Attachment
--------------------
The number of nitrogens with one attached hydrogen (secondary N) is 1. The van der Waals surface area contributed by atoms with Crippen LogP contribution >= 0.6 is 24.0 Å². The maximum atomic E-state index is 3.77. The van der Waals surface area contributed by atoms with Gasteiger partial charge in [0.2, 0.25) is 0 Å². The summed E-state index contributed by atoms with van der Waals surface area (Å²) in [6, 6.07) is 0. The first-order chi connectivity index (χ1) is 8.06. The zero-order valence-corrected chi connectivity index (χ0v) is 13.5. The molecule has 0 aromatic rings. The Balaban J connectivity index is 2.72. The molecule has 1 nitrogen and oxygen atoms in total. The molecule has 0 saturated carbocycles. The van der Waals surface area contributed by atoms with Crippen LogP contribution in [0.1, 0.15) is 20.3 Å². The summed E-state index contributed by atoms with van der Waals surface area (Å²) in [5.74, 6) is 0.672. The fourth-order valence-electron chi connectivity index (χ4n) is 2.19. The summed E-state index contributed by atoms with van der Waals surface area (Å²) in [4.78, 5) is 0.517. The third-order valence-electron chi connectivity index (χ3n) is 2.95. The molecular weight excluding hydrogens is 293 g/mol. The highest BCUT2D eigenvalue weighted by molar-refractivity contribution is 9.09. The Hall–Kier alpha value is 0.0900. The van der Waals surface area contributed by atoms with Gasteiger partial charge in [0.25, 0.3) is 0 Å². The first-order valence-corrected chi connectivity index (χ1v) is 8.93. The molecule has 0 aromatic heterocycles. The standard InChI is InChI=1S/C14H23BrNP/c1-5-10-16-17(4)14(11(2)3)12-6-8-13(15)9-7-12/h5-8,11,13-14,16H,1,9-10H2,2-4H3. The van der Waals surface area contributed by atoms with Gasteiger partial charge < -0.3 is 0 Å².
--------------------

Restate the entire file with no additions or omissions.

The number of nitrogens with one attached hydrogen (secondary N) is 1. The van der Waals surface area contributed by atoms with Crippen LogP contribution >= 0.6 is 24.0 Å². The maximum atomic E-state index is 3.77. The van der Waals surface area contributed by atoms with Gasteiger partial charge in [0.2, 0.25) is 0 Å². The summed E-state index contributed by atoms with van der Waals surface area (Å²) in [6, 6.07) is 0. The first-order chi connectivity index (χ1) is 8.06. The zero-order valence-corrected chi connectivity index (χ0v) is 13.5. The molecule has 0 aromatic rings. The Balaban J connectivity index is 2.72. The molecule has 1 nitrogen and oxygen atoms in total. The molecule has 0 saturated carbocycles. The van der Waals surface area contributed by atoms with Crippen LogP contribution in [0.1, 0.15) is 20.3 Å². The summed E-state index contributed by atoms with van der Waals surface area (Å²) in [5.74, 6) is 0.672. The fourth-order valence-electron chi connectivity index (χ4n) is 2.19. The summed E-state index contributed by atoms with van der Waals surface area (Å²) in [4.78, 5) is 0.517. The third-order valence-electron chi connectivity index (χ3n) is 2.95. The molecular weight excluding hydrogens is 293 g/mol. The highest BCUT2D eigenvalue weighted by molar-refractivity contribution is 9.09. The Hall–Kier alpha value is 0.0900. The van der Waals surface area contributed by atoms with Gasteiger partial charge in [0.25, 0.3) is 0 Å². The first-order valence-corrected chi connectivity index (χ1v) is 8.93. The molecule has 0 aromatic heterocycles. The standard InChI is InChI=1S/C14H23BrNP/c1-5-10-16-17(4)14(11(2)3)12-6-8-13(15)9-7-12/h5-8,11,13-14,16H,1,9-10H2,2-4H3. The van der Waals surface area contributed by atoms with Gasteiger partial charge < -0.3 is 0 Å².